As one of the few remaining gadgets that don’t require electricity to function, I find a real comfort in clocks. They’re a combination of interlocking gears, wound by an actual person and set to keep ticking for a long time. Although I’ll admit that my transistor-packed Apple Watch definitely keeps me alive now, I’ve found an increasing fondness for hand-made gadgets and contraptions that rely solely on physics and mechanics to function.
It’s this fondness for clocks that The Last Clockwinder aims to impart, although of course the game relies deeply on electricity. Playable only in virtual reality, The Last Clockwinder is one of the first full narrative experiences I’ve had through the platform, and I was repeatedly amazed by the experience of inhabiting the small but compact space the game takes place inside.
You play as Jules (voiced by Caitlyn Elizabeth), who explores the small environment of a clock tower on top of a giant tree. I found all performances, which include Ray Chase as Levi and Cissy Jones as Edea, to be adequate, although the writing tended to be a bit too long-winded and some emotions felt forced. Nonetheless, getting to inhabit a character so fully is a feeling I haven’t really ever experienced, and it led to a disorienting but ultimately calming dissociation from my real surroundings as I let The Last Clockwinder fully envelop me.
Easily the most fun part of the game is getting to record your movements for around four seconds, then watching a recording of each tiny movement carry out the task on loop. There were multiple moments when I would fill a room of copies of myself, observing the slight movement patterns and reactions I displayed being turned into 3D GIFs in order to complete an objective. “Good job everyone,” I would sometimes instinctively yell at my clones, before laughing at the absurdity of me self-congratulating while I actually stand alone in my parents’ music room.
Although you will spend most of the game in one room, you’ll unlock new levels by finding keys that you then insert into a main hub’s control deck, like a very simplified airplane cockpit. Once you pull the lever, the current stage will fall out of existence while the new one rises up to replace it. There are then requirements you need to fulfill in order to progress to that stage, usually meaning that you collect a certain number of fruits or other plants. Early on, it’s as simple as creating a few copies of yourself to pick fruit off a planted tree and toss it into the pot that collects them. Later you’ll need an army of copies to complete different tasks such as placing the fruit onto a spike and combining it with other fruits, cutting off said spikes with a knife, or my favorite, tossing the fruit into the pot like it’s a basketball.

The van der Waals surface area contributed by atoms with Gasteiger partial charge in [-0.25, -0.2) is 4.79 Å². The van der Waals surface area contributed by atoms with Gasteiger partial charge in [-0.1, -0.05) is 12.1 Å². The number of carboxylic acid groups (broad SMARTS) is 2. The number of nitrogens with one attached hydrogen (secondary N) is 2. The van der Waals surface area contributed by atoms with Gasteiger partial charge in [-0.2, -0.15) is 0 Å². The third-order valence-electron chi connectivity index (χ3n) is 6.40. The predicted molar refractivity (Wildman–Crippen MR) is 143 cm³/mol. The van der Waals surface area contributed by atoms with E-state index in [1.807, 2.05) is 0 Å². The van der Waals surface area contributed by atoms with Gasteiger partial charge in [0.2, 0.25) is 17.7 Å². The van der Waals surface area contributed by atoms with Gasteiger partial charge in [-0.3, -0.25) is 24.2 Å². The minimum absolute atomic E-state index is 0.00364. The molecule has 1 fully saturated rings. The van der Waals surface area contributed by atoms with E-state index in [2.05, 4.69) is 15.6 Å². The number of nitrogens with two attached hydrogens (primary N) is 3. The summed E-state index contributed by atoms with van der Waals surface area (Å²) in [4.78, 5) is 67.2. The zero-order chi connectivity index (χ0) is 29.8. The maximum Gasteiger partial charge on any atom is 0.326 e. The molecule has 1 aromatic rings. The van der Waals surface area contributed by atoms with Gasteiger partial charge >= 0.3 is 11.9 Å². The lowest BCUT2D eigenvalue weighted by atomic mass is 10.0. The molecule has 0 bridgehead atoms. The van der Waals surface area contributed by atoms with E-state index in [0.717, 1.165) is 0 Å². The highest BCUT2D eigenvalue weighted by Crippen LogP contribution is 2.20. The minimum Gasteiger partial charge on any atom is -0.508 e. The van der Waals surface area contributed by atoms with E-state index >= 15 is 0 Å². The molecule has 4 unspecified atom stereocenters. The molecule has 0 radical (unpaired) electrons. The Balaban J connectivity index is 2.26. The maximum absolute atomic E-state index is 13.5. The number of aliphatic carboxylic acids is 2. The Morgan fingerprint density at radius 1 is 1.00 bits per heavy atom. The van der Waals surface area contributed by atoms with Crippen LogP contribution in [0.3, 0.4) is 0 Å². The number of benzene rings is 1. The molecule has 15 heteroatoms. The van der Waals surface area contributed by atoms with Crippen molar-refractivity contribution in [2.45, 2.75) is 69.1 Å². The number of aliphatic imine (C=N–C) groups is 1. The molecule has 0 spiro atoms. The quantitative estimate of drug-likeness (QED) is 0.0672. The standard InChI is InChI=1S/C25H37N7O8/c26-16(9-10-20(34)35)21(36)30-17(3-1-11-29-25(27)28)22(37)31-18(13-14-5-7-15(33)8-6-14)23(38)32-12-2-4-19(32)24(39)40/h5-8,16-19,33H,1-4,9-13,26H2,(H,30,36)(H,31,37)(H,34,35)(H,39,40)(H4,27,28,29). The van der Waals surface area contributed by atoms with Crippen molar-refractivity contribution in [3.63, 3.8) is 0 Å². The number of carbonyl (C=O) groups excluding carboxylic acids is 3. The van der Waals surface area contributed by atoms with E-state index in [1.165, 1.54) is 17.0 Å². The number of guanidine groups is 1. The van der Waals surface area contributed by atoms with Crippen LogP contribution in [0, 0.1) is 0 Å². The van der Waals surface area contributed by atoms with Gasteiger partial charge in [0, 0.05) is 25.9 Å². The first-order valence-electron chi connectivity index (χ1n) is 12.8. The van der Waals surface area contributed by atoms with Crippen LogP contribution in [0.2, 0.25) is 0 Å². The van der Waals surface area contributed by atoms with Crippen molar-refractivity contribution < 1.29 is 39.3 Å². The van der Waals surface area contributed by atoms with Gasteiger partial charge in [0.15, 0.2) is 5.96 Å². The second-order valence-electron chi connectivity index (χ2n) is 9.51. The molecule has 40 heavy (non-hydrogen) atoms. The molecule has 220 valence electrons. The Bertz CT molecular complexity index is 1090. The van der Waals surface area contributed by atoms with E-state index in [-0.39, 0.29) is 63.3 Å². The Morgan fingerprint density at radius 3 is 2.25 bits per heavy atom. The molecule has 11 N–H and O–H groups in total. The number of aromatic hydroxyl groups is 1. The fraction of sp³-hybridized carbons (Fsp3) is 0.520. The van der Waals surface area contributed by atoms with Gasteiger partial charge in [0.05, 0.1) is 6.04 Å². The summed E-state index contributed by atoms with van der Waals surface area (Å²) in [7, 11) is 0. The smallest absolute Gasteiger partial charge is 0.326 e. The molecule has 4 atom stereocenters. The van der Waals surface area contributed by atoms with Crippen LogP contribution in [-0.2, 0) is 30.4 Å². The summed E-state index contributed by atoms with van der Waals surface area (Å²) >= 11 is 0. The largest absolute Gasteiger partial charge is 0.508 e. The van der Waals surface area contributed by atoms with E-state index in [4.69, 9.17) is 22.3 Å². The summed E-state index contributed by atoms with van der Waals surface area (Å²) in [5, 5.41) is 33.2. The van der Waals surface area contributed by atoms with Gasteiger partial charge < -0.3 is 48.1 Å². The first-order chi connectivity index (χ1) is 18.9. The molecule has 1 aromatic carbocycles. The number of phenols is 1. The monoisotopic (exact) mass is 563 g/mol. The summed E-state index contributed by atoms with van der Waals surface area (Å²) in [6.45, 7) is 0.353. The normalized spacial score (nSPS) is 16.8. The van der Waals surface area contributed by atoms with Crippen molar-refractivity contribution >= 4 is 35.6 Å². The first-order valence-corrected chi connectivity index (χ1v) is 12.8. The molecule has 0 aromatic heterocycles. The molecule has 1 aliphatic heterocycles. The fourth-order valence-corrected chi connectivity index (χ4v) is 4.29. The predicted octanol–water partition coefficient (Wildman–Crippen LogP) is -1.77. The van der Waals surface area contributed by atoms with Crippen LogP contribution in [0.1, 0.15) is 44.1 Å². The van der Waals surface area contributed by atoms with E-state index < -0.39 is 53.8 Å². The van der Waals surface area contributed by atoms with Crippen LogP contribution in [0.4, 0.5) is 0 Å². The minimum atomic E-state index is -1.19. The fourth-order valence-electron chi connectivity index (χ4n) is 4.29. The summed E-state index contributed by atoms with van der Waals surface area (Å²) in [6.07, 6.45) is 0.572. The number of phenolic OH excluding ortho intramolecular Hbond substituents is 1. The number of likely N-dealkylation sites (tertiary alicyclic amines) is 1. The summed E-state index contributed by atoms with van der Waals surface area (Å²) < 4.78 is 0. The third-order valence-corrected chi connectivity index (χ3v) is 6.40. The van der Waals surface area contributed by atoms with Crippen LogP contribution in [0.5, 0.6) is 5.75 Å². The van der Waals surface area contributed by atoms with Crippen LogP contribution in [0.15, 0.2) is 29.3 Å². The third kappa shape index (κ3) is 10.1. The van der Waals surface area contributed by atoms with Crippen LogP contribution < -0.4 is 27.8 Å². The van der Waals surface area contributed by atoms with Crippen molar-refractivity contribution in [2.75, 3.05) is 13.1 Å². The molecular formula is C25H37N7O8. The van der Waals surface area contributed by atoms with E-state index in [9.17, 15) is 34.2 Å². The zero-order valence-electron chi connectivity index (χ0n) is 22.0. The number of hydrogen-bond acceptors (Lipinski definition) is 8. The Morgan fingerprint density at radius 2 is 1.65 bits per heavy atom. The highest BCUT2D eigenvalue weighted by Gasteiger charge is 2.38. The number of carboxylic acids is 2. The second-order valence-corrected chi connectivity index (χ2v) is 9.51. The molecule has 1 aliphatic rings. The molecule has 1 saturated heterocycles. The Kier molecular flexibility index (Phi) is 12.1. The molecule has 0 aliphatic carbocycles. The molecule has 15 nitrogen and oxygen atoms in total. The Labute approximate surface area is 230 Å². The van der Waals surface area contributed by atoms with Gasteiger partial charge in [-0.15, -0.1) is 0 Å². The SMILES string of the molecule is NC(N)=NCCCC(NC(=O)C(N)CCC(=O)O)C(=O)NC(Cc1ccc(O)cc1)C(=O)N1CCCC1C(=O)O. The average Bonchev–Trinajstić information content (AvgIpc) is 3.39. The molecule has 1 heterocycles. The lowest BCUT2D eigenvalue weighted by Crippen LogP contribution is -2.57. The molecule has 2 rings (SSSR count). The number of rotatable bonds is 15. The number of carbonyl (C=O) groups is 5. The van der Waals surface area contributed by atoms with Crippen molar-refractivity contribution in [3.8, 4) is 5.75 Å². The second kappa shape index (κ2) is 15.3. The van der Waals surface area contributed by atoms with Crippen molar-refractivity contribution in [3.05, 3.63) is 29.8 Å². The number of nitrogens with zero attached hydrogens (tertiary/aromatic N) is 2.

Although I never found the story to be particularly affecting, I always appreciated the break from the puzzles and sometimes role-played by lying down on the hammock or moving my hands with different gestures while my character spoke. I loved having the ability to clip my head through each environment and only sometimes breaking everything in the process. There were multiple moments where I felt an overwhelming sense of peace, completely disappearing from the real world and soaking in the carefully crafted sights and sounds flooding my senses. At times, it felt like a form of light therapy.
When it was time to go back to work, however, there were some snags. There’s a moment in most puzzle games where it goes from offering mind-numbingly simple puzzles for preschoolers to feeling like I’m back in geometry class, and The Last Clockwinder certainly had moments where I would look at a problem and throw up my virtual hands up in confusion. I would usually understand what they were wanting from me after consulting the game’s hint system and the occasional online guide, but there are still some optional puzzles that hurt my brain just thinking about them.
Of course, the sense of satisfaction you get when completing a puzzle is unrivaled. Composer Joel Corelitz’s score adds more complexity to the music as you get closer to solving it, similar to the way Portal 2’s music works.
I don’t know if this is how all VR games play because, again, I haven’t played many, but I can’t help but be amazed at what The Last Clockwinder was able to accomplish with such a relatively small budget. I’m not grading on a curve when I say that this game gave me a sense of peace and healthy distraction I have especially needed over the past few weeks, as a reaction to medication has induced mild psychosis, intense insomnia and multiple emotional breakdowns. Over this time, The Last Clockwinder has acted as a soothing escape from reality that no traditional, TV-bound videogame has accomplished in the same way. I’m not saying that the game cured my depression or opened my chakras, but it was a dearly needed break from a reality I have found increasingly difficult to stomach.
As I’ve written before, I’m on the autism spectrum, which for me means that I can be overly sensitive to lights and sounds that neurotypical people tend to be able to tolerate. A lot of games like DOOM and Call of Duty fall into this camp, overloading my senses to the point where my eyes start to water and my ears recoil in fear. The Last Clockwinder is an excellent example of the opposite of that, offering a gentle, kind tour through a broken-down clock in a giant tree.
The Last Clockwinder was developed by Pontoco and published by Cyan Ventures. Our review is based on the Meta Quest 2 version. It is also available for PC (on SteamVR or Oculus Store), Meta Quest 1 (Link Mode only) and Oculus Rift S.
Joseph Stanichar is a freelance writer who specializes in videogames and pop culture. He’s written for publications such as Game Informer, Twinfinite and Looper. He’s on Twitter @JosephStanichar.